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Sudan Advises Aid Agencies to Accept Military Escort Offer

25 September 2007

With the security situation growing more precarious in Darfur, Sudan's government is warning U.N. agencies and other aid groups that they should accept offers of military escorts, when they travel through the region. As Nick Wadhams reports from Nairobi, Khartoum's offer is unlikely to get any takers.

The government offer came a day after the aid group Oxfam warned it may be forced to withdraw from Darfur, if security gets any worse. Oxfam says it normally would not operate under the security conditions it now faces in Darfur.

It is providing water, public health programs and other services to hundreds of thousands of refugees in Sudan and neighboring Chad. Country Director Caroline Nursey told the Reuters news agency that Oxfam has not withdrawn because so many people depend on it.

Recent days have seen a spike in attacks in Darfur. Just two weeks ago, gunmen seized an Oxfam vehicle in South Darfur.

For that reason, government spokesman Ali Sadiq Ali says aid agencies should accept the government's offer to escort them around Darfur's dangerous roads.

"In so many cases, we offered to protect the convoys of the U.N. agencies and international agencies operating in Darfur and this offer has been turned down so many times, because they see that if they accept it this will affect their neutrality," Ali said. "So it was the NGOs and the U.N. agencies who refused the offer. But, whenever we are asked to render this service we are ready."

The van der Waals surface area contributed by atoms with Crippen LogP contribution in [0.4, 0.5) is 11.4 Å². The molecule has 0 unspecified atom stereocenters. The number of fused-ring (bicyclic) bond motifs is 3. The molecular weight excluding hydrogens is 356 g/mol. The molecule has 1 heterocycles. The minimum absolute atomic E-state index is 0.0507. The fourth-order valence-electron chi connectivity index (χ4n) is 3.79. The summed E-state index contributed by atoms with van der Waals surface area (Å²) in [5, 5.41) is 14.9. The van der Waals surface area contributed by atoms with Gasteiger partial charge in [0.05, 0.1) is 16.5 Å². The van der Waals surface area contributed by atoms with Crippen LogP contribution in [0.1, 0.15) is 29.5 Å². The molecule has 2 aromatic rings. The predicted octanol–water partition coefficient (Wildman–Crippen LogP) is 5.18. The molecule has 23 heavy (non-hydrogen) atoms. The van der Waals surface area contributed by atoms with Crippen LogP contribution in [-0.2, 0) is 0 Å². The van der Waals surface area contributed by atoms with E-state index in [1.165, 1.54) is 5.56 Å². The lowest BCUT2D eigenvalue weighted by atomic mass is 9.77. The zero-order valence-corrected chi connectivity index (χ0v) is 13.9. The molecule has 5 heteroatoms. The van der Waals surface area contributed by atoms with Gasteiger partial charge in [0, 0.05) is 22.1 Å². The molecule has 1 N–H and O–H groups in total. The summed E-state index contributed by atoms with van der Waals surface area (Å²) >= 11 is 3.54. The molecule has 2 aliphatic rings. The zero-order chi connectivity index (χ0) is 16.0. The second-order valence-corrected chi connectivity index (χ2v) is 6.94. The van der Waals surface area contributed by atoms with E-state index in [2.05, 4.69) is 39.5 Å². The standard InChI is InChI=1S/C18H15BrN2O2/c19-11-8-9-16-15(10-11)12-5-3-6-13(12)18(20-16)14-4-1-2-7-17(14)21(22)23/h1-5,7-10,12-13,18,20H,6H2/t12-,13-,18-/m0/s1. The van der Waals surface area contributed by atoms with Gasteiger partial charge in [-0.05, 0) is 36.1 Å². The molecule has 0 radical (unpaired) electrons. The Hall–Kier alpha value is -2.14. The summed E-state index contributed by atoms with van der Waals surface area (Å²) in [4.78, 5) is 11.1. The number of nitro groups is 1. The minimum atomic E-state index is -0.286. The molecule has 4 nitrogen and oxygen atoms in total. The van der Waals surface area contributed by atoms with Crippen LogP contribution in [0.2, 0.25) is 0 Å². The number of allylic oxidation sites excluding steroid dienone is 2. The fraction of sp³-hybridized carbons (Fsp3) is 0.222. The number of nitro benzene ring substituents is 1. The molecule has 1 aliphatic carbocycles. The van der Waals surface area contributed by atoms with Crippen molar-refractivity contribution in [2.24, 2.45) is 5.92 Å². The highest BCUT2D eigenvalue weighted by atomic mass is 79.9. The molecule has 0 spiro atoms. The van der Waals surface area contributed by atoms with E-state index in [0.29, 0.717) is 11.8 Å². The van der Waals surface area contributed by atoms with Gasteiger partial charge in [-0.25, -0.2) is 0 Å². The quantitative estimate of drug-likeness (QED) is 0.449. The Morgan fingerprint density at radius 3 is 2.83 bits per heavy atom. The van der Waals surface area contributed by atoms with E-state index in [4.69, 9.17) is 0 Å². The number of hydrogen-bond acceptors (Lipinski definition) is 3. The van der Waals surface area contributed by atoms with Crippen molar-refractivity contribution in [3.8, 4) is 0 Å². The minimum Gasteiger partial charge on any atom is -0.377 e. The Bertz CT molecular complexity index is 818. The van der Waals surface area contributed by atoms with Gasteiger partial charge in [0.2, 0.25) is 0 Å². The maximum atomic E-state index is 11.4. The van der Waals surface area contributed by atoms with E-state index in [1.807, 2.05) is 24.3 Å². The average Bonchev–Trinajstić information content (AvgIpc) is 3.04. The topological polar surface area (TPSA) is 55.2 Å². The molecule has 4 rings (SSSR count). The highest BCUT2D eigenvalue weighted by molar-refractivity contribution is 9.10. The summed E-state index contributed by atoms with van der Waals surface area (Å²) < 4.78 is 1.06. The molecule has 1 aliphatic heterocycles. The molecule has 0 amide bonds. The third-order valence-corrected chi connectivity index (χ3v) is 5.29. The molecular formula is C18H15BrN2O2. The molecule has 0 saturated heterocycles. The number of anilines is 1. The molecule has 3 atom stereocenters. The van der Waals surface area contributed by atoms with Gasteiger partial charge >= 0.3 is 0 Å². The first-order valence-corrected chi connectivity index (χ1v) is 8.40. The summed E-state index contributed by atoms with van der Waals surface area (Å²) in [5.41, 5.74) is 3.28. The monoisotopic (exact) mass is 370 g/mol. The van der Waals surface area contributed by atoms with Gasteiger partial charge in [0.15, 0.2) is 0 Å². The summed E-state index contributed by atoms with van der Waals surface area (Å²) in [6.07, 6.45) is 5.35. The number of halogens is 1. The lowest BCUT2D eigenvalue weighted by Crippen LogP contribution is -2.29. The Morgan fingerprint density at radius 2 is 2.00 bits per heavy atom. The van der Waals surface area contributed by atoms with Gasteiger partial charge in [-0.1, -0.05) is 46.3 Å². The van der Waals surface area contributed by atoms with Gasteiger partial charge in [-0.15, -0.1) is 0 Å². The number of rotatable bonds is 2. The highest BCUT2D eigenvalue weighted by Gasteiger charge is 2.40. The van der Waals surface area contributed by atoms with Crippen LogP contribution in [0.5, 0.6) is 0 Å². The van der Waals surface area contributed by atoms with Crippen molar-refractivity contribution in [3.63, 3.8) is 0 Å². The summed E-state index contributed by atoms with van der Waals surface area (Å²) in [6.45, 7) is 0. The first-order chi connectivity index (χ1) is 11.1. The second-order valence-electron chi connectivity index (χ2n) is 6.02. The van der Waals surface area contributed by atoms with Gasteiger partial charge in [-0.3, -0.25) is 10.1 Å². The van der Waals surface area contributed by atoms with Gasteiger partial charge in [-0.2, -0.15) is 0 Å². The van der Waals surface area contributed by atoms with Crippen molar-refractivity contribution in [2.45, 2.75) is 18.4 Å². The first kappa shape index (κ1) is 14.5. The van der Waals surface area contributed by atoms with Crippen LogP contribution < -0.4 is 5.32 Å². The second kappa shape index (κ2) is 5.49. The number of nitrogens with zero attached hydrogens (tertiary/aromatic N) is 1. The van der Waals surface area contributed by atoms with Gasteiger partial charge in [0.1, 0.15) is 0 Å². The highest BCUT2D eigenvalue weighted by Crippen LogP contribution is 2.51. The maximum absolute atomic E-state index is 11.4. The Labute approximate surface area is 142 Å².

Since the start of the Darfur conflict in 2003, aid groups have steadfastly refused such offers, because they fear it would tarnish their ability to operate independently and make them a target for attacks.

The conflict has killed some 200,000 people and displaced more than two million others. Aid groups and outsiders had hoped the situation would improve, now the U.N. Security Council has approved a new joint U.N.-African Union peacekeeping force for Darfur. But that action has done little to ease tensions.

Ali says the Khartoum government will do whatever it can to make sure Oxfam does not leave the region.

"We will do our best, our utmost, to prevent Oxfam withdraw from Darfur," Ali said. "And, we always prefer that any organizations who are attacked to indicate who attacked them, because people might think that, if an NGO did not mention where and when and who attacked it, it might be understood that the government is involved in one way or another, which is not true."

According to the United Nations, gunmen have hijacked some 100 cars, since January, and dozens of staffers have been taken hostage for a short period.

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